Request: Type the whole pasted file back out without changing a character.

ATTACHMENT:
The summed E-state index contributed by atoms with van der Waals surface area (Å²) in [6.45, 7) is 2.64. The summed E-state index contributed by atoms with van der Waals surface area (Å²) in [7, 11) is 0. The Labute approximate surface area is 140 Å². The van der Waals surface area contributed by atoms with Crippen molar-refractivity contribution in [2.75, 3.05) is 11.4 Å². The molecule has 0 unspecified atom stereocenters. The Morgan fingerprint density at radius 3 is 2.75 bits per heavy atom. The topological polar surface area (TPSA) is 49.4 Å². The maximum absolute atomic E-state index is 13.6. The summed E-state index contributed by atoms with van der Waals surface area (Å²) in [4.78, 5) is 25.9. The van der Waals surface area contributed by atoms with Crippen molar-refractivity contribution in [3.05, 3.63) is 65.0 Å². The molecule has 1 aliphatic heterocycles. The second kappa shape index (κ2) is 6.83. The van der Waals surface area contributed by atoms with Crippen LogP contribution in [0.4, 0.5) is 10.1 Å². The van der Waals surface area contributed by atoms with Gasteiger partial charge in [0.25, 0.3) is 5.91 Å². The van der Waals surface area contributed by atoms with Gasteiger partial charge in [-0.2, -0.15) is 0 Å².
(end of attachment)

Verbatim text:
The summed E-state index contributed by atoms with van der Waals surface area (Å²) in [6.45, 7) is 2.64. The summed E-state index contributed by atoms with van der Waals surface area (Å²) in [7, 11) is 0. The Labute approximate surface area is 140 Å². The van der Waals surface area contributed by atoms with Crippen molar-refractivity contribution in [2.75, 3.05) is 11.4 Å². The molecule has 0 unspecified atom stereocenters. The Morgan fingerprint density at radius 3 is 2.75 bits per heavy atom. The topological polar surface area (TPSA) is 49.4 Å². The maximum absolute atomic E-state index is 13.6. The summed E-state index contributed by atoms with van der Waals surface area (Å²) in [4.78, 5) is 25.9. The van der Waals surface area contributed by atoms with Crippen molar-refractivity contribution in [3.05, 3.63) is 65.0 Å². The molecule has 1 aliphatic heterocycles. The second kappa shape index (κ2) is 6.83. The van der Waals surface area contributed by atoms with Crippen LogP contribution in [0.4, 0.5) is 10.1 Å². The van der Waals surface area contributed by atoms with Gasteiger partial charge in [0.25, 0.3) is 5.91 Å². The van der Waals surface area contributed by atoms with Gasteiger partial charge in [-0.2, -0.15) is 0 Å².